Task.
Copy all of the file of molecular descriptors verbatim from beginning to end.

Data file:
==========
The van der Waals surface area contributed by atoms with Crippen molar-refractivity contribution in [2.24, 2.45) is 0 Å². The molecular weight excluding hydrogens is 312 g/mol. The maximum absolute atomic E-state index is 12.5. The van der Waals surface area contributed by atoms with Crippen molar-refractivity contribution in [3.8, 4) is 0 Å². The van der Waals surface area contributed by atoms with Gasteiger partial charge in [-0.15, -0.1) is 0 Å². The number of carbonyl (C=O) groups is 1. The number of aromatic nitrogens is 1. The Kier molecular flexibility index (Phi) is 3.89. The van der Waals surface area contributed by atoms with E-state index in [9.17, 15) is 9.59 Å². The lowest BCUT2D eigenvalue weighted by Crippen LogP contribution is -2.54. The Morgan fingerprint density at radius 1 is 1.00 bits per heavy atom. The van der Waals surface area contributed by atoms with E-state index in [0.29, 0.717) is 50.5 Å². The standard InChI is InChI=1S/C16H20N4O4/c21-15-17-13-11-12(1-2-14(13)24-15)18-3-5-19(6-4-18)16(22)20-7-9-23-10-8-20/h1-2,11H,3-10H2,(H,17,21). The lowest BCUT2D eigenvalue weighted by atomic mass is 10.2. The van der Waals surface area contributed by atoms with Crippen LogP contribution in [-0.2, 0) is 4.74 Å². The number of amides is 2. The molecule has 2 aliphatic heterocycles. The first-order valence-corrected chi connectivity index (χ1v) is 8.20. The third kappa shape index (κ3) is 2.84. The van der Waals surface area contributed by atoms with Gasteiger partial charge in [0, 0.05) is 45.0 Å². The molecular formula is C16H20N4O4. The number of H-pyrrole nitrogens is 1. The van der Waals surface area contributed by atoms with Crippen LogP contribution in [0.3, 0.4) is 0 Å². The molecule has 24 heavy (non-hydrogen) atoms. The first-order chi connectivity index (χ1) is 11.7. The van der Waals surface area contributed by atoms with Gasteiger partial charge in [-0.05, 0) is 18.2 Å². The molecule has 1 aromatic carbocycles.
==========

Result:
The van der Waals surface area contributed by atoms with Crippen molar-refractivity contribution in [2.24, 2.45) is 0 Å². The molecular weight excluding hydrogens is 312 g/mol. The maximum absolute atomic E-state index is 12.5. The van der Waals surface area contributed by atoms with Crippen molar-refractivity contribution in [3.8, 4) is 0 Å². The van der Waals surface area contributed by atoms with Gasteiger partial charge in [-0.15, -0.1) is 0 Å². The number of carbonyl (C=O) groups is 1. The number of aromatic nitrogens is 1. The Kier molecular flexibility index (Phi) is 3.89. The van der Waals surface area contributed by atoms with E-state index in [9.17, 15) is 9.59 Å². The lowest BCUT2D eigenvalue weighted by Crippen LogP contribution is -2.54. The Morgan fingerprint density at radius 1 is 1.00 bits per heavy atom. The van der Waals surface area contributed by atoms with E-state index in [0.29, 0.717) is 50.5 Å². The standard InChI is InChI=1S/C16H20N4O4/c21-15-17-13-11-12(1-2-14(13)24-15)18-3-5-19(6-4-18)16(22)20-7-9-23-10-8-20/h1-2,11H,3-10H2,(H,17,21). The lowest BCUT2D eigenvalue weighted by atomic mass is 10.2. The van der Waals surface area contributed by atoms with Crippen LogP contribution in [-0.2, 0) is 4.74 Å². The number of amides is 2. The molecule has 2 aliphatic heterocycles. The first-order valence-corrected chi connectivity index (χ1v) is 8.20. The third kappa shape index (κ3) is 2.84. The van der Waals surface area contributed by atoms with Gasteiger partial charge in [0, 0.05) is 45.0 Å². The molecular formula is C16H20N4O4. The number of H-pyrrole nitrogens is 1. The van der Waals surface area contributed by atoms with Crippen LogP contribution in [0.3, 0.4) is 0 Å². The molecule has 24 heavy (non-hydrogen) atoms. The first-order chi connectivity index (χ1) is 11.7. The van der Waals surface area contributed by atoms with Gasteiger partial charge in [-0.05, 0) is 18.2 Å². The molecule has 1 aromatic carbocycles.